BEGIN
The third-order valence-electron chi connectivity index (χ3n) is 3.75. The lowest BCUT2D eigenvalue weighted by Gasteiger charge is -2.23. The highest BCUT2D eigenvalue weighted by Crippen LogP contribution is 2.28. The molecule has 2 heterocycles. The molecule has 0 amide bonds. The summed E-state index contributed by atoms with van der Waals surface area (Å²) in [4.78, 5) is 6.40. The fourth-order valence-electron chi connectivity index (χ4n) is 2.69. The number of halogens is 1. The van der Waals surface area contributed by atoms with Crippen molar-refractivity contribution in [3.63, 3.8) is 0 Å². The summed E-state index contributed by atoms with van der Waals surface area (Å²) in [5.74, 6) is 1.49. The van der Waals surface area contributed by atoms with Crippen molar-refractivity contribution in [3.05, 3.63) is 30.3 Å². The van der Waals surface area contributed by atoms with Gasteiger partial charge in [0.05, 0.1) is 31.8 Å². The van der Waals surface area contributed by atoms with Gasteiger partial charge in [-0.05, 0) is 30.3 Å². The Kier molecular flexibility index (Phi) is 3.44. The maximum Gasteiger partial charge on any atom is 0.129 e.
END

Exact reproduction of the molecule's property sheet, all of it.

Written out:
The third-order valence-electron chi connectivity index (χ3n) is 3.75. The lowest BCUT2D eigenvalue weighted by Gasteiger charge is -2.23. The highest BCUT2D eigenvalue weighted by Crippen LogP contribution is 2.28. The molecule has 2 heterocycles. The molecule has 0 amide bonds. The summed E-state index contributed by atoms with van der Waals surface area (Å²) in [4.78, 5) is 6.40. The fourth-order valence-electron chi connectivity index (χ4n) is 2.69. The number of halogens is 1. The van der Waals surface area contributed by atoms with Crippen molar-refractivity contribution in [3.63, 3.8) is 0 Å². The summed E-state index contributed by atoms with van der Waals surface area (Å²) in [5.74, 6) is 1.49. The van der Waals surface area contributed by atoms with Crippen molar-refractivity contribution in [3.05, 3.63) is 30.3 Å². The van der Waals surface area contributed by atoms with Gasteiger partial charge in [0.05, 0.1) is 31.8 Å². The van der Waals surface area contributed by atoms with Gasteiger partial charge in [-0.05, 0) is 30.3 Å². The Kier molecular flexibility index (Phi) is 3.44. The maximum Gasteiger partial charge on any atom is 0.129 e.